What Yahoo and Acer can teach Windows 8 app developers

A new study that measures app usage on Windows 8 PCs finds that Metro style apps are gaining traction slowly. But a surprising result suggests that app developers who deliberately break Microsoft's design guidelines are most likely to win users over.
Written by Ed Bott, Senior Contributing Editor on

Microsoft has sold plenty of licenses for Windows 8. Six months after its launch, the company announced that 100 million licenses had been sold, with each one representing an upgrade copy or a PC that had rolled off the assembly line and was ready for sale. A rough extrapolation from current usage share figures collected by NetMarketShare and StatCounter suggests that 60-70 million of those PCs are in use today.

But how many people are actually trying out the signature feature of Windows 8, its new apps? And how many are continuing to use those apps on a daily basis?

Microsoft collects usage data through its opt-in Customer Experience Improvement Program. So far, however, it’s only disclosed the number of apps available in the Windows Store.

That leaves the data collection and analysis to third parties. A new report from Soluto. “Windows 8 Metro Apps Usage,” suggests that the new apps are gaining traction, albeit slowly. And the most engaging apps, the ones that people download, install, and use regularly, are coming from some surprising sources. The number-one app on the list? Yahoo Mail.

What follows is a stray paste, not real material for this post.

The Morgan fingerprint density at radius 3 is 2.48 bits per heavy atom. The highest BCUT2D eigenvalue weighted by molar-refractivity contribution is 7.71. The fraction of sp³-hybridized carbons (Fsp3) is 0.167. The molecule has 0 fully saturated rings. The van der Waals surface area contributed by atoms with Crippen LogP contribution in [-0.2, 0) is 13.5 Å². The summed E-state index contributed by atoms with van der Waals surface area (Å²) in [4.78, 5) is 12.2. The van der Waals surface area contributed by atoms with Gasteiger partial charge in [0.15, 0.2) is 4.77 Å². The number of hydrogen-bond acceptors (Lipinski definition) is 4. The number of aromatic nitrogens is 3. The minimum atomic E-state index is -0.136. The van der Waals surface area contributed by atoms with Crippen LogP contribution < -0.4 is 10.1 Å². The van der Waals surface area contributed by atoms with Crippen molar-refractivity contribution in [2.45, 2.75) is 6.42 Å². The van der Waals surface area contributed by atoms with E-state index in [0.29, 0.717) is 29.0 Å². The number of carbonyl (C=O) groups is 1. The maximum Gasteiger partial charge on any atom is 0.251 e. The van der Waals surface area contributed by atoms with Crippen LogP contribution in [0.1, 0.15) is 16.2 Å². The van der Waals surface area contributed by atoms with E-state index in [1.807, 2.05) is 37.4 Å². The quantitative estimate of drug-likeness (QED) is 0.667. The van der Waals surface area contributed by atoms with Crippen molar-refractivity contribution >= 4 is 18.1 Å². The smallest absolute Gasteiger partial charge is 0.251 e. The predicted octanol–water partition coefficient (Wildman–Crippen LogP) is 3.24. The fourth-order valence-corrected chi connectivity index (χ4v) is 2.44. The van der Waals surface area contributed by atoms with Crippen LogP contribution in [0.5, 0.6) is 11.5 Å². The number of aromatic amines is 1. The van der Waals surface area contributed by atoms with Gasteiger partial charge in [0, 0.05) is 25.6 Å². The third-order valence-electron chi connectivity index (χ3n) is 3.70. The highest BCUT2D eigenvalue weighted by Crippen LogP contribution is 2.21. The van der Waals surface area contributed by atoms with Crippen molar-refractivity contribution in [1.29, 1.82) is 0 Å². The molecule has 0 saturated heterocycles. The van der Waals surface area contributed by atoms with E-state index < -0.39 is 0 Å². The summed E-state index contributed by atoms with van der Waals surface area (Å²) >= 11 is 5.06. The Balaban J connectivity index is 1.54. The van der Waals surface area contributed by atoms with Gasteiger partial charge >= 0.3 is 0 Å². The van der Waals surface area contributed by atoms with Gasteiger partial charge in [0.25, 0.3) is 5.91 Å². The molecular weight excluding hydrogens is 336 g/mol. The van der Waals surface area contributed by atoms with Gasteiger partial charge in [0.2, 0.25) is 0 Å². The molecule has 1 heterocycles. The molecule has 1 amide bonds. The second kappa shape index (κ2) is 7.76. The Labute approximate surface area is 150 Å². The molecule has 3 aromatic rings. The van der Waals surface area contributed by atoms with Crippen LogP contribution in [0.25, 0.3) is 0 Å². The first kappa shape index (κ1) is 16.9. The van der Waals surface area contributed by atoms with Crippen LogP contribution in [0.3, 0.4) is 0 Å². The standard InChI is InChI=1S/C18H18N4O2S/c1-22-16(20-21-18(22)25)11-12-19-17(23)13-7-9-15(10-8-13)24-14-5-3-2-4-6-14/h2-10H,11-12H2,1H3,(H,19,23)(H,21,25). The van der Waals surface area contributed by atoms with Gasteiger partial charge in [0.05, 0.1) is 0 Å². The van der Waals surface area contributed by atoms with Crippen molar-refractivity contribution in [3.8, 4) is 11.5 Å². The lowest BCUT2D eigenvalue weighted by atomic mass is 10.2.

Soluto collects details from users of its PC management software, which is primarily aimed at IT pros who support small businesses and consumers. The data is collected from a management agent that runs on client computers. (If you manage PCs for family members, you should try the free version.)

For this report, the company analyzed roughly one month’s worth of data from 10,848 Windows 8 machines, including desktop PCs, laptops (with and without touchscreens), and tablets. The sample population included 200 separate models from (in alphabetical order) Acer, Apple, Asus, Dell, HP, Lenovo, Samsung, and Toshiba.